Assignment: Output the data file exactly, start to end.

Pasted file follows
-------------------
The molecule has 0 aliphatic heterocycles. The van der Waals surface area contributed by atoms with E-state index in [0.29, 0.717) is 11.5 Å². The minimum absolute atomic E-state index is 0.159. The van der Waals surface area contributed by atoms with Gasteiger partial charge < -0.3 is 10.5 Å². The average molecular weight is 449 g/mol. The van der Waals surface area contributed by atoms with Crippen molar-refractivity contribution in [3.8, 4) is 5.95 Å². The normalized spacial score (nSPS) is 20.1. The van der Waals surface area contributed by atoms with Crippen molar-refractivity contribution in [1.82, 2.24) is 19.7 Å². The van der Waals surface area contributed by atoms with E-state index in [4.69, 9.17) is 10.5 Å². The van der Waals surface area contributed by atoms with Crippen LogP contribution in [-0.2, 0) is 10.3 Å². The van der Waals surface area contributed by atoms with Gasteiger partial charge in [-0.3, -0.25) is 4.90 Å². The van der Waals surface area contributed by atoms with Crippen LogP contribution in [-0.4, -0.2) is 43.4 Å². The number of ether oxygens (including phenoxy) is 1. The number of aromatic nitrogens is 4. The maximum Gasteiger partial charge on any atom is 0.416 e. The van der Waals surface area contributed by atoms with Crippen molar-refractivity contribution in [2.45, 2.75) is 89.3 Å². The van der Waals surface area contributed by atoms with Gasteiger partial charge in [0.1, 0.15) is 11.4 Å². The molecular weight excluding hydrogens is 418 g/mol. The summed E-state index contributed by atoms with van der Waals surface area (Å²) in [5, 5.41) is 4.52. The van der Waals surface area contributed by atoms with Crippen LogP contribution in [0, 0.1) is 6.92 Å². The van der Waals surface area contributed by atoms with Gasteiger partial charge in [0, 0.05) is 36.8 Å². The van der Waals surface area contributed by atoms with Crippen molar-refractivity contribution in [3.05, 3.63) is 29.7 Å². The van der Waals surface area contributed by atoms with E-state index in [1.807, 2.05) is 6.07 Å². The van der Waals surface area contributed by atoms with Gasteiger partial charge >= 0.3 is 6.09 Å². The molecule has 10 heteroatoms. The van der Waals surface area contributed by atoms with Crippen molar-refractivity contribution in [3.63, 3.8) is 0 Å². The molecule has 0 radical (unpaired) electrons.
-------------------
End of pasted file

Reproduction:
The molecule has 0 aliphatic heterocycles. The van der Waals surface area contributed by atoms with E-state index in [0.29, 0.717) is 11.5 Å². The minimum absolute atomic E-state index is 0.159. The van der Waals surface area contributed by atoms with Gasteiger partial charge < -0.3 is 10.5 Å². The average molecular weight is 449 g/mol. The van der Waals surface area contributed by atoms with Crippen molar-refractivity contribution in [3.8, 4) is 5.95 Å². The normalized spacial score (nSPS) is 20.1. The van der Waals surface area contributed by atoms with Crippen molar-refractivity contribution in [1.82, 2.24) is 19.7 Å². The van der Waals surface area contributed by atoms with E-state index in [4.69, 9.17) is 10.5 Å². The van der Waals surface area contributed by atoms with Crippen LogP contribution in [-0.2, 0) is 10.3 Å². The van der Waals surface area contributed by atoms with Gasteiger partial charge in [-0.3, -0.25) is 4.90 Å². The van der Waals surface area contributed by atoms with Crippen LogP contribution in [-0.4, -0.2) is 43.4 Å². The number of ether oxygens (including phenoxy) is 1. The number of aromatic nitrogens is 4. The maximum Gasteiger partial charge on any atom is 0.416 e. The van der Waals surface area contributed by atoms with Crippen molar-refractivity contribution in [2.45, 2.75) is 89.3 Å². The van der Waals surface area contributed by atoms with Gasteiger partial charge in [0.1, 0.15) is 11.4 Å². The molecular weight excluding hydrogens is 418 g/mol. The summed E-state index contributed by atoms with van der Waals surface area (Å²) in [5, 5.41) is 4.52. The van der Waals surface area contributed by atoms with Crippen LogP contribution in [0, 0.1) is 6.92 Å². The van der Waals surface area contributed by atoms with Gasteiger partial charge in [0, 0.05) is 36.8 Å². The van der Waals surface area contributed by atoms with Crippen molar-refractivity contribution in [3.05, 3.63) is 29.7 Å². The van der Waals surface area contributed by atoms with E-state index in [1.807, 2.05) is 6.07 Å². The van der Waals surface area contributed by atoms with Gasteiger partial charge >= 0.3 is 6.09 Å². The molecule has 10 heteroatoms. The van der Waals surface area contributed by atoms with Crippen molar-refractivity contribution in [3.63, 3.8) is 0 Å². The molecule has 0 radical (unpaired) electrons.